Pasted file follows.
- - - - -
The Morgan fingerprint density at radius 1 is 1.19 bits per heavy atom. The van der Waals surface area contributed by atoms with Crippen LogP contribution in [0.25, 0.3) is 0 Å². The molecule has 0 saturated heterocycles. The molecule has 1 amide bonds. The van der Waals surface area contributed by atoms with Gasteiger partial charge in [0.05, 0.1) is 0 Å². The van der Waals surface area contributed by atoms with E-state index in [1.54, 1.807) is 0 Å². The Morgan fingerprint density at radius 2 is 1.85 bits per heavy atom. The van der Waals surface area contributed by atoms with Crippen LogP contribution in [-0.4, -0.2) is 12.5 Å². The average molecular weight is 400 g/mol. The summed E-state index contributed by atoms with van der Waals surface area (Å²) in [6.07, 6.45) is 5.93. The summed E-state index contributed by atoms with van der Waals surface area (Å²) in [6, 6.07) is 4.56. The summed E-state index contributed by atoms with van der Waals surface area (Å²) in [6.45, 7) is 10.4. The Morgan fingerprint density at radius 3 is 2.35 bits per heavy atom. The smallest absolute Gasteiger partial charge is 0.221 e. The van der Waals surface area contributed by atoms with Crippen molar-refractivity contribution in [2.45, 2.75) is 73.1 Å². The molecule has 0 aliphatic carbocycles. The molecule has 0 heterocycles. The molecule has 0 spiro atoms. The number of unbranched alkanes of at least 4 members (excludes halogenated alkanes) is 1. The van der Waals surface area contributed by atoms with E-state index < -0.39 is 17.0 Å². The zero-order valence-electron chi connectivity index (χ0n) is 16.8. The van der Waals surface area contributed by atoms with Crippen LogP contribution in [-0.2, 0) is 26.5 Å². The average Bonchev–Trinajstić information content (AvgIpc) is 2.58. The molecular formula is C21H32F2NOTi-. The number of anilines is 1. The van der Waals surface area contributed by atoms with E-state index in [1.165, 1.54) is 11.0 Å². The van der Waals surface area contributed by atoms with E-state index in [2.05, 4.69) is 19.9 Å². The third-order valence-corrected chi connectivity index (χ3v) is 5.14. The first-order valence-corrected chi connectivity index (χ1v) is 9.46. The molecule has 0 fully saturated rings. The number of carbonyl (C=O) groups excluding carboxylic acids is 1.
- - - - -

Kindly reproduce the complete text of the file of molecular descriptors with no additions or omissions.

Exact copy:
The Morgan fingerprint density at radius 1 is 1.19 bits per heavy atom. The van der Waals surface area contributed by atoms with Crippen LogP contribution in [0.25, 0.3) is 0 Å². The molecule has 0 saturated heterocycles. The molecule has 1 amide bonds. The van der Waals surface area contributed by atoms with Gasteiger partial charge in [0.05, 0.1) is 0 Å². The van der Waals surface area contributed by atoms with E-state index in [1.54, 1.807) is 0 Å². The Morgan fingerprint density at radius 2 is 1.85 bits per heavy atom. The van der Waals surface area contributed by atoms with Crippen LogP contribution in [-0.4, -0.2) is 12.5 Å². The average molecular weight is 400 g/mol. The summed E-state index contributed by atoms with van der Waals surface area (Å²) in [6.07, 6.45) is 5.93. The summed E-state index contributed by atoms with van der Waals surface area (Å²) in [6, 6.07) is 4.56. The summed E-state index contributed by atoms with van der Waals surface area (Å²) in [6.45, 7) is 10.4. The Morgan fingerprint density at radius 3 is 2.35 bits per heavy atom. The smallest absolute Gasteiger partial charge is 0.221 e. The van der Waals surface area contributed by atoms with Crippen molar-refractivity contribution in [2.45, 2.75) is 73.1 Å². The molecule has 0 aliphatic carbocycles. The molecule has 0 heterocycles. The molecule has 0 spiro atoms. The number of unbranched alkanes of at least 4 members (excludes halogenated alkanes) is 1. The van der Waals surface area contributed by atoms with E-state index < -0.39 is 17.0 Å². The zero-order valence-electron chi connectivity index (χ0n) is 16.8. The van der Waals surface area contributed by atoms with Crippen LogP contribution in [-0.2, 0) is 26.5 Å². The average Bonchev–Trinajstić information content (AvgIpc) is 2.58. The molecular formula is C21H32F2NOTi-. The number of anilines is 1. The van der Waals surface area contributed by atoms with E-state index in [1.165, 1.54) is 11.0 Å². The van der Waals surface area contributed by atoms with E-state index in [2.05, 4.69) is 19.9 Å². The third-order valence-corrected chi connectivity index (χ3v) is 5.14. The first-order valence-corrected chi connectivity index (χ1v) is 9.46. The molecule has 0 fully saturated rings. The number of carbonyl (C=O) groups excluding carboxylic acids is 1.